“The future is dark, which is the best thing the future can be, I think.”
Rebecca Solnit, citing a quote by Virginia Wolf in her essay ” Woolf’s Darkness: Embracing the Inexplicable” points out the potential of a dark vision of the future. She sees remaining in uncertainty and moving beyond known boundaries as ways of exploring the unconscious. This quote is from 1915 – the beginning of the First World War. The resounding sense of sadness, anxiety and overwhelm still accompanies us today. Perhaps it is a human reflex to delude ourselves that everything will somehow work out. However, lack of direction, confusion and openness to the unknown can lead to surprising discoveries. If lingering in the dark were considered a method, the work on this exhibition would be its realization.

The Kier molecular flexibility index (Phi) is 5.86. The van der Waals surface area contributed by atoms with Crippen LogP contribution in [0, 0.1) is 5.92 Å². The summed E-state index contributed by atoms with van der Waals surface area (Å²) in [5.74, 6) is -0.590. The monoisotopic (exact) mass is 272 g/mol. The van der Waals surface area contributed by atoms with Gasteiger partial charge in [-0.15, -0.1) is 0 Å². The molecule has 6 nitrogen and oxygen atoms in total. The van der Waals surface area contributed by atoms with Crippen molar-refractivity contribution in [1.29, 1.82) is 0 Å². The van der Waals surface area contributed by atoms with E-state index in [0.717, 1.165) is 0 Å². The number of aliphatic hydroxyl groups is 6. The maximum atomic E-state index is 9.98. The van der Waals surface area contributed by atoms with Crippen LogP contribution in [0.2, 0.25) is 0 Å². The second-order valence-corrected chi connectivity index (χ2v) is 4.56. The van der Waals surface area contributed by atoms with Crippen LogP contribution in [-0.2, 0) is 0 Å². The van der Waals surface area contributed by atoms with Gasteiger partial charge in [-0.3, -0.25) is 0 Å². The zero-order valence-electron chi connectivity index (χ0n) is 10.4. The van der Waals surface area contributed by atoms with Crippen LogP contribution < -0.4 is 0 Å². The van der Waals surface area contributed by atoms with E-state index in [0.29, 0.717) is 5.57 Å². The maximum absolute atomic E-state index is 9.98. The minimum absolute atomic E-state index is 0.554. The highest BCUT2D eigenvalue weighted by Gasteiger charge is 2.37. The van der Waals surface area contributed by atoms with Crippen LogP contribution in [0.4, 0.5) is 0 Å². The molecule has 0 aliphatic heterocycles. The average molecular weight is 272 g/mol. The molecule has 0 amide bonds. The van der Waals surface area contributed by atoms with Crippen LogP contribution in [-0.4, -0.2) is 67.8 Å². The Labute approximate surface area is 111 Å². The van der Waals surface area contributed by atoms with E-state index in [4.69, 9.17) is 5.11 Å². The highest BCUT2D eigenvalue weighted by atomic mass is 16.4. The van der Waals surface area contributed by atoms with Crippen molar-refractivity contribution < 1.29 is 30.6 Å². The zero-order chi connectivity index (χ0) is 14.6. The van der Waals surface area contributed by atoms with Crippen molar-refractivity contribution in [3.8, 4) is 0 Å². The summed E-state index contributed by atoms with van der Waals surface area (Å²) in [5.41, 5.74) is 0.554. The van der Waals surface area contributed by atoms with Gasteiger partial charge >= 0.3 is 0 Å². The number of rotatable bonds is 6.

The artist uses familiar aesthetic codes: beige walls, printed carpets and glass decorations. The darkness that shrouds the exhibition is therefore not monstrous. On the contrary, it appears tame and invites you to make yourself at home. The title of the exhibition refers to numerous online articles appearing over the past few years. According to researchers, some of the brains of the victims of the catastrophe caused by the eruption of Vesuvius have turned into glass. Alder, like flowing lava, transforms volatile into solid. Hard-to-grasp sensations solidify and become “amazing” objects, more “glass brains.” They will not shine with their own light, but they will probably help focus or reflect the tiniest flares. Perhaps it is thanks to them that we will be able to see new ways in the darkness.
curator: Martyna Stołpiec